Blue and Gold Illustrated

Nov. 12, 2022

Blue & Gold Illustrated: America's Foremost Authority on Notre Dame Football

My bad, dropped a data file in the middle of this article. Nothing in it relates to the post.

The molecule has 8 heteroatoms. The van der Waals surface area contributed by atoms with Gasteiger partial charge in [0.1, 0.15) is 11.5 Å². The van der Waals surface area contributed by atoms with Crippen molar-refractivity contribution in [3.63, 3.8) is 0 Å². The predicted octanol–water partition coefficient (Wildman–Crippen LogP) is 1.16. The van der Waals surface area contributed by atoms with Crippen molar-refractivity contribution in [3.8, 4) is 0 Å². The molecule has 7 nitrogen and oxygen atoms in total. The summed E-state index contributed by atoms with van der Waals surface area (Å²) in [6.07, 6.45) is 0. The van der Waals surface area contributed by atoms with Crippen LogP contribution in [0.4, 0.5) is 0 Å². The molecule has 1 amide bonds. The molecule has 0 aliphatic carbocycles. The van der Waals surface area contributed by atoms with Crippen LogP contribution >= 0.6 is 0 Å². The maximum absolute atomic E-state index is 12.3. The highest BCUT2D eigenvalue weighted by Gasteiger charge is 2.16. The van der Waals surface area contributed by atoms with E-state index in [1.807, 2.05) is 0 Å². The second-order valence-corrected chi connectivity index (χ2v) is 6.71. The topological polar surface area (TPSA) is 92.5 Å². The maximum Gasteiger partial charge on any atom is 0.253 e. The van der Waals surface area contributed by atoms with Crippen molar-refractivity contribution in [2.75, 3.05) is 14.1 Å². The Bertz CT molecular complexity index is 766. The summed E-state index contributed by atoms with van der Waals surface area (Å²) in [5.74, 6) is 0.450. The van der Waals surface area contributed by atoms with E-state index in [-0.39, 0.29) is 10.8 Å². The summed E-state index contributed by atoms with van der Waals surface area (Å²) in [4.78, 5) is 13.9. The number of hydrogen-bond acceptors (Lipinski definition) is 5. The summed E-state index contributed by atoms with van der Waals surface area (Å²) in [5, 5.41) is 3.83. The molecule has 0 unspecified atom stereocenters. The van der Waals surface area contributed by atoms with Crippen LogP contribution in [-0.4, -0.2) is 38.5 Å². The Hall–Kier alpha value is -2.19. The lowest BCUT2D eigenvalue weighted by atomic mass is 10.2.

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24 NOV. 12, 2022 BLUE & GOLD ILLUSTRATED 1. Offensive Line Delivers Again Notre Dame's line had made significant strides since it created little push and allowed 3 sacks in the opener at Ohio State. Clemson, which entered play ranked 11th in yards per carry allowed, pre- sented a chance to prove that progress wasn't just a product of some lesser defenses. The Irish left no doubt. Excluding sacks and kneel-downs, they ran for 266 yards on 45 carries (5.9 yards per rush). They allowed just 1 sack — a 1-yard loss on a scramble — and only 2 non-sack tackles for loss on those 45 carries. Ten running back carries went for 10 or more yards. Notre Dame held the ball for 33 minutes. Notre Dame's first offensive touchdown came on an 11-play, 78-yard drive that featured one pass attempt and 10 rushes and drained 5:47 off the clock. That pass was an 11-yarder to junior tight end Michael Mayer. It may not be the ideal offensive plan in this high- scoring, pass-happy era of college football, but it's what Notre Dame has right now. And what it has executed with more consistency in recent games. 2. First Half Goes To Plan Notre Dame couldn't have scripted the first half any better. Run the ball? The Irish rushed for 122 yards on 5.3 yards per carry. Control the clock? They had the ball for 16:47. Win field position and special teams? Notre Dame blocked Clemson's first punt and re- turned it for a touchdown and forced a 24-yard punt later in the half. Play stout defense? Notre Dame had 5 tackles for loss, didn't allow a third-down con- version, stopped a fourth-and-4 and made Clemson quarterback DJ Uiagalelei uncomfortable. That's how to take a 14-0 lead despite completing 4 of 10 pass attempts for 41 yards. Notre Dame isn't built to play from behind with its shaky passing game. The first half ensured the Irish never had to catch up. It was complementary football at its finest. Notre Dame's identity and lack of a reliable pass- ing offense requires that to win, much less beat a top-five team by three scores. 3. Special Teams Wins Notre Dame and Clemson had two of the top-10 special teams units in the country, according to the Fremeau Efficiency Index. The Irish's run game vs. Clemson's run defense was the marquee strength- on-strength matchup Notre Dame had to win to beat the Tigers. But winning a battle of two strong special teams units would ease the pressure on the offense. Notre Dame decidedly won that third phase. Again. Its sixth blocked kick of the year produced the game's first points. Junior Jordan Botelho split two punt protectors to get a piece of Aidan Swanson's first kick, and it landed in sophomore linebacker Prince Kollie's hands. Botelho was barely touched on what was the Irish's fourth blocked kick in the last three games. That was the splashy special teams play. Aside from a missed field goal on a windy day, Notre Dame was sound on special teams. Clemson was disastrous. That's one reason for the 15-yard dif- ference in field position. The Tigers were called for offsides on one extra point and leaping on another. The latter made Notre Dame kick off from midfield, which allowed it to boot a squib kick Clemson had to return and couldn't get past the 20. The Irish took the same strategy on the opening kickoff of the second half (also from midfield) after an unsportsmanlike pen- alty on the final play of the first half, leading to an 11-yard return. Notre Dame graduate student punter Jon Sot also put two kicks inside the 10- yard line and another inside the 15. 4. Rattling DJ Uiagalelei Clemson quarterback DJ Uiagalelei's struggles vs. Syracuse Oct. 22 didn't go away with a week off. Uiagalelei was 2 of 7 for 27 yards on passes that traveled 5 or more yards downfield before he was pulled for freshman Cade Klubnik for a series in the third quarter. Clemson didn't trust him to drop back and complete vertical throws often. When he did, his timing and placement were off. The Tigers didn't complete a pass of more than 15 yards until about 11 minutes remained in the game. The more successful passing offense in a game with two shaky quarterbacks would be the one that didn't commit the costly turnover. Both Clem- son quarterbacks threw interceptions to freshman quarterback Benjamin Morrison, the second one a 96-yard pick-6. Uiagalelei also threw a lateral that was ruled a fumble. Pyne's impact was limited, but he committed zero turnovers. That was enough with a strong running game and two counterparts who were less careful with the ball. 5. Benjamin Morrison Rebounds Morrison's last couple games contained some freshman bumps. He lost inside leverage when in one-on-one with no help on a 13-yard touchdown and allowed a 30-yard completion in the win over Syracuse Oct. 29. Clemson seemed determined to target him early on. Morrison met the challenge. He broke up a third- and-7 pass on a crossing route in the third quar- ter. His first interception was Klubnik's ill-advised throw over the middle. His fourth-quarter pick of Uiagalelei was on a back-shoulder fade, a route he admitted has been difficult for him this year. He finished with 7 tackles, 1 pass broken up and the first 2 interceptions of his career. A June enrollee, Morrison went from August af- terthought to camp standout to starter by the end of September. Notre Dame never wavered with his status as he hit some October bumps, an indication of the equity he has built up in his short time. He became an impact player against Clemson. FIVE THOUGHTS BY PATRICK ENGEL Senior defensive tackle Howard Cross III recorded 1 of Notre Dame's 4 sacks of Clemson quarterback DJ Uiagalelei. PHOTO BY CHAD WEAVER

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